Micah Jasny is a graduate student from the Nicholas School of the Environment at Duke University working this summer as an E.O. Wilson Biodiversity Foundation intern, as part of the ATBI/BioBlitz SWAT Team. His work is supported through a partnership with Discover Life in America. This summer he will try to discover new species to add to the park inventories in order to better understand park ecosystems and how to care for them. He also plans to help other scientists working in the park with their biodiversity surveys and scientific research. In the upcoming weeks, he will give weekly updates about his forays into the park and report back on his biodiversity research.
ATBI/BioBlitz SWAT Team: Week 1 in Great Smoky Mountains National Park
The first weekend of my ATBI/BioBlitz SWAT Team internship, I worked with Discover Life in America (DLIA) interns, Dan and Mark, to help DLIA with its annual synchronous firefly event at Norton Creek. While thousands of people flock to Elkmont to watch the synchronous fireflies, 40 people a night were allowed a special private viewing at Norton Creek. Mark, Dan, and I cycled through working the drink station, pointing people down the right fork in the road, and helping them park. Guests would come in, have some light hors d’oeuvres, and mingle before gathering around in the living room to learn about the fireflies.
Synchronous fireflies at Norton Creek. Photography courtesy of Dan Mele.
Todd started-off the event each night with a slideshow detailing the types and life cycles of some of the more notable firefly species present in the park and the ones we would likely see that night. He described the common backyard firefly, which lights up before diving and pulling up to form a J-shape. Todd told the groups about the blue ghost firefly, which can be mistaken for spirits in the woods since it emits a constant faint blue light for ten to fifteen seconds as it moves through the woods, thus earning its name. Lastly, Todd described the synchronous firefly. I had heard about the synchronous fireflies that occur in Malaysia and had always wondered what it would be like to witness their amazing behavior. The synchronous fireflies in Tennessee blink six times and then go off for a short period. This may not seem incredible, but the thing that sets these fireflies apart is that they all begin to light up around the same time. It is believed that they exhibit this behavior to look like more suitable mates to the females who stay on the ground.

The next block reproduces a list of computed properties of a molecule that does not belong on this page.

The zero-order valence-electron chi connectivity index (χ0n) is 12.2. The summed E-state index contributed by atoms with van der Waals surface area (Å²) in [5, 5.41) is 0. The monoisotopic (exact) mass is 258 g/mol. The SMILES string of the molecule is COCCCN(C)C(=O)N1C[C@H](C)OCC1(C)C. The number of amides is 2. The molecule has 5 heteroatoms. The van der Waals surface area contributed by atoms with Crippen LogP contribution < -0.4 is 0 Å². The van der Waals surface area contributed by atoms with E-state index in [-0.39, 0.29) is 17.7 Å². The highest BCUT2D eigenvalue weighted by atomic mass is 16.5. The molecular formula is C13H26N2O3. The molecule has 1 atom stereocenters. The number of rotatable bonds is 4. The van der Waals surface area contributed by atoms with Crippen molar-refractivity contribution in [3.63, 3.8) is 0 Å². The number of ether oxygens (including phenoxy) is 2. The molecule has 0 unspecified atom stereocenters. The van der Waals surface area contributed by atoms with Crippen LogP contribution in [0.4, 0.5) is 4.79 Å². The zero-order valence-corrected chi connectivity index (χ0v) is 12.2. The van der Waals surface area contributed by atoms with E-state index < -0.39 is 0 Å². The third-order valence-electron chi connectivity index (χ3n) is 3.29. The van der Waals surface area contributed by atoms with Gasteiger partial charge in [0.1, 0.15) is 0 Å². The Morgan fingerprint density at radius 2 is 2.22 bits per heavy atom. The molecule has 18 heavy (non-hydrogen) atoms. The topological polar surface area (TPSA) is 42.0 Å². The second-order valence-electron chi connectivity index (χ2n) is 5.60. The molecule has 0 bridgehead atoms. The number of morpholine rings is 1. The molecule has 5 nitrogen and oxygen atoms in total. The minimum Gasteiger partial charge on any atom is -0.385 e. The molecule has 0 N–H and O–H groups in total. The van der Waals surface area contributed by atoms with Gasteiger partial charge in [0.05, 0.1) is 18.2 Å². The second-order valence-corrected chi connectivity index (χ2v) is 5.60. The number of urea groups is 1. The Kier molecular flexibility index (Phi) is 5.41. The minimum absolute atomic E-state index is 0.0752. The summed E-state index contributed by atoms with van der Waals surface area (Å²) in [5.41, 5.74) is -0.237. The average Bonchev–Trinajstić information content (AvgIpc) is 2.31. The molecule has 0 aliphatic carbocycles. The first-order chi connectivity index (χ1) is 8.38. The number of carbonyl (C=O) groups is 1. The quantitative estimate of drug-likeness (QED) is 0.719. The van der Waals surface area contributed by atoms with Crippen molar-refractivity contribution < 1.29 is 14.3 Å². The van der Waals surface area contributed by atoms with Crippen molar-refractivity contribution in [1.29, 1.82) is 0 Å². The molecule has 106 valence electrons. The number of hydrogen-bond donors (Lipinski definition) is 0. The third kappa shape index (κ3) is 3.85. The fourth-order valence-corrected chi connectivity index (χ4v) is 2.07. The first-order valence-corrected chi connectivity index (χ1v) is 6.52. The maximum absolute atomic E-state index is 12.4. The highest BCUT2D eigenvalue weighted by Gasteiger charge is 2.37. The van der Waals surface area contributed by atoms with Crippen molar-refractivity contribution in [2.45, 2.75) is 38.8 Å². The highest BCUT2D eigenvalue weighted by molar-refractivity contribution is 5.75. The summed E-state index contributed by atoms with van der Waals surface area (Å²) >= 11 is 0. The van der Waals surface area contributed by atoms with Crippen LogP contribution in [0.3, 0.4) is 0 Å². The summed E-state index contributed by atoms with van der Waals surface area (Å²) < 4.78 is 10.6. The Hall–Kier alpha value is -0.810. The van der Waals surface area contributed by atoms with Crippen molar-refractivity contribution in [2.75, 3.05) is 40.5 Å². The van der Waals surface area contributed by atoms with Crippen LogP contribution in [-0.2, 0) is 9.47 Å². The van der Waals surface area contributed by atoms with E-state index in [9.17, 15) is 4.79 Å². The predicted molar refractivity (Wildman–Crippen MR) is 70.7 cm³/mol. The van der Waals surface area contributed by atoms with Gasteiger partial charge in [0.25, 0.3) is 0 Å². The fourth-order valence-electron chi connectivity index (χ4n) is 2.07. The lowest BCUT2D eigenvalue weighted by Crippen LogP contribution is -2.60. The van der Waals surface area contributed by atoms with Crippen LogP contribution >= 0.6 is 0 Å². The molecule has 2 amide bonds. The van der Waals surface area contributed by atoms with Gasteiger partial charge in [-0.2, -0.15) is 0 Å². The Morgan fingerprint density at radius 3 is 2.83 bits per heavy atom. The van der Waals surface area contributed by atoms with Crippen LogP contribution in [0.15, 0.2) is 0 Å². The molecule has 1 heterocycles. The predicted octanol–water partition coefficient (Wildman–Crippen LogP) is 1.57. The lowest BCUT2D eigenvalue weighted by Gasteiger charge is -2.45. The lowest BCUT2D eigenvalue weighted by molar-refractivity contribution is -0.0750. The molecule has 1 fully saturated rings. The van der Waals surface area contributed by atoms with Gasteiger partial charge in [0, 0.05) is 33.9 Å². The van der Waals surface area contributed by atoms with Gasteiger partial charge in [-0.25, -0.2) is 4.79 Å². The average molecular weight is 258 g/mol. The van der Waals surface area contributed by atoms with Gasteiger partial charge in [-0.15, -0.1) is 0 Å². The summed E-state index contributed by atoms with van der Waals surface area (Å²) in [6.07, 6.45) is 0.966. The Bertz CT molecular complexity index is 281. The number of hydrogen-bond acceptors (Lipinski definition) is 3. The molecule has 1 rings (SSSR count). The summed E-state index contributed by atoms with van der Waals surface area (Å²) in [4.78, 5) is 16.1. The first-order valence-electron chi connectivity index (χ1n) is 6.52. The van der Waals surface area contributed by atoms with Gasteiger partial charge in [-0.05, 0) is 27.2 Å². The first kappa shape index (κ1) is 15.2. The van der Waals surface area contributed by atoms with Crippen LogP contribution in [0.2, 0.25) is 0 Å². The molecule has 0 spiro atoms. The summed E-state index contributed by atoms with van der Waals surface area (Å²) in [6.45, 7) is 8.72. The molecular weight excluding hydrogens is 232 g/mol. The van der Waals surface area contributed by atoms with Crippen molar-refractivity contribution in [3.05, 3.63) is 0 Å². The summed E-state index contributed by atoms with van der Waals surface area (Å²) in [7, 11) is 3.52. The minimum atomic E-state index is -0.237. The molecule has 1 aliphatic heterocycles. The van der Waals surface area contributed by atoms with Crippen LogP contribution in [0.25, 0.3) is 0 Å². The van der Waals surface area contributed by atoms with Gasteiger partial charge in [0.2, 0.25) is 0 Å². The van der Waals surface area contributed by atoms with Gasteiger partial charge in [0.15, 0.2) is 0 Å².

After the presentation had finished and the sun begun to set, we all headed out to our cars and drove part way down the mountain to see the fireflies. As we walked down the road, darkness began to fall in the woods, and small lights started to flash in-between the trees as dusk settled on the forest. With the synchronous fireflies, as one would go off, others would follow and a wave of light would move through the darkened forest. It reminded me of lightning moving through clouds. You’d see one part of the sky light up and then it would quickly move across the heavens until all the clouds above you were illuminated. While it was dark, one could even trace the curve of the hills by the lights of the tiny fireflies. It was humbling to stand and watch this beautiful dance of lights going on around me like hundreds of tiny stars, lighting and then going out.
The synchronous fireflies were not the only ones lighting up the night. Other firefly larvae emit a constant low glow during the night and in one area of the woods it looked like the stars had fallen and lay scattered upon the forest floor. I remember someone saying they saw the big dipper while pointing down into the glowing hill. In and amongst the synchronous fireflies, blue ghosts could be seen, their phantasmal glow moving between the trees. Taken together, it made for three magical nights walking and watching the silent parade of the Tennessee fireflies.